Risky Business provides creative outlet for UNO community

Jamie Lloyd, Staff

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Looking for a place to bake a cake on stage? Sweep a floor for ten minutes? Practice stand-up comedy or maybe dust off your Morgan Freeman impression? Maybe you’re taking a tap dancing class and want to show off your moves. Whatever your thing is, the University of New Orleans Lakefront Players have your fix, and are coming to a lab theater near you.

Starting September 7, the aptly-titled “Risky Business” is a student-run showcase that invites all UNO students and faculty, regardless of major, to dream big and dare to fail onstage. Joni Bankston, current president of the Lakefront Players theater troupe on campus, describes Risky Business as an “open–formed showcase where anyone can come do whatever they want. It’s an open platform for people to put themselves out there.”

Risky Business was formed from a small group of theater students looking for a way to express themselves. Original creator Sarah Beth James was a graduate student at the time who founded the event “solely for the purpose for people to get up on stage and do whatever they want, to do the thing they’re scared to do and risk it all—literally put it all on stage.”

What began as a liberating way to blow off steam between classes soon became a popular campus event that would often see the small lab theatre of room 121 in the Performing Arts Center crammed with students of all majors, eager to watch brave classmates dare to take risks out of their comfort zones in a friendly environment.

“It’s only a year old, but we wanted to continue it anyway because we love it so much,” Bankston explained. “And it’s a great opportunity for students.”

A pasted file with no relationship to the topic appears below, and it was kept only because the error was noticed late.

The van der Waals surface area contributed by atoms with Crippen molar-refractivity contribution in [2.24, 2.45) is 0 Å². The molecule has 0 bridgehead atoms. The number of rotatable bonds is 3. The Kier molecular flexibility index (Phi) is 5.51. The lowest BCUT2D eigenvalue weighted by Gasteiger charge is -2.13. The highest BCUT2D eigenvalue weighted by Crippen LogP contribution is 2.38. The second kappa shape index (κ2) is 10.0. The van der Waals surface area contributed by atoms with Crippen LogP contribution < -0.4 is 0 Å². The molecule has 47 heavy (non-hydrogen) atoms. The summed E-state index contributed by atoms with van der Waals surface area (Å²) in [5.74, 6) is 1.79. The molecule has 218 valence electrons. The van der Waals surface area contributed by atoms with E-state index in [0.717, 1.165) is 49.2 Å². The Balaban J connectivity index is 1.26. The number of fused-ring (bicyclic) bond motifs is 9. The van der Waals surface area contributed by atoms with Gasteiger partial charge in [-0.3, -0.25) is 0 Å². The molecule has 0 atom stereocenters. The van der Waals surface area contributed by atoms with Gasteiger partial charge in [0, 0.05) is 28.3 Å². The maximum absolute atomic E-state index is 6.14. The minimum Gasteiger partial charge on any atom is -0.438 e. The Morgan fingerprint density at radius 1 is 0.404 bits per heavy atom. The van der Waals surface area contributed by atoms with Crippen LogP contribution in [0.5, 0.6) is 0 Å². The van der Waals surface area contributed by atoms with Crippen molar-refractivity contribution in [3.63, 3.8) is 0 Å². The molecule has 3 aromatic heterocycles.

While the typical Risky Business routine may involve a monologue or stand-up comedy, Bankston said that the possibilities are endless, citing examples of past routines that often moved and inspired audience members. “It’s being able to get out of academia for a minute and just being able to do what you love, or even something that you hate.”

LFP historian Nikka Hunter explained that new students often feel social anxiety and have trouble breaking out of their shell. “It’s a way of opening up,” she added. Hunter believes that Risky Business is a platform which allows “people to just be people.” In turn, it de-stigmatizes the negative connotations of the word fail, reminding students that “it’s okay to fall on your face sometimes.”

Both LFP officers feel that this year will be interesting thanks to the many fresh faces coming through the doors of UNO.

Bankston added that this year’s installment of Risky Business aspires to be more interactive and engaging with newer faces. “We’re going to be more encouraging, more audience-involved. A lot more improv.”

“It’s a lot of fun, and people love to come and see it just to see what’s going to happen because nobody knows what’s going to happen,” Bankston said. “It’s a stage for any and all.”
The fun started last Wednesday at 5:30p.m. in room 121 of the Performing Arts Center and continues every other Wednesday for the rest of the semester.

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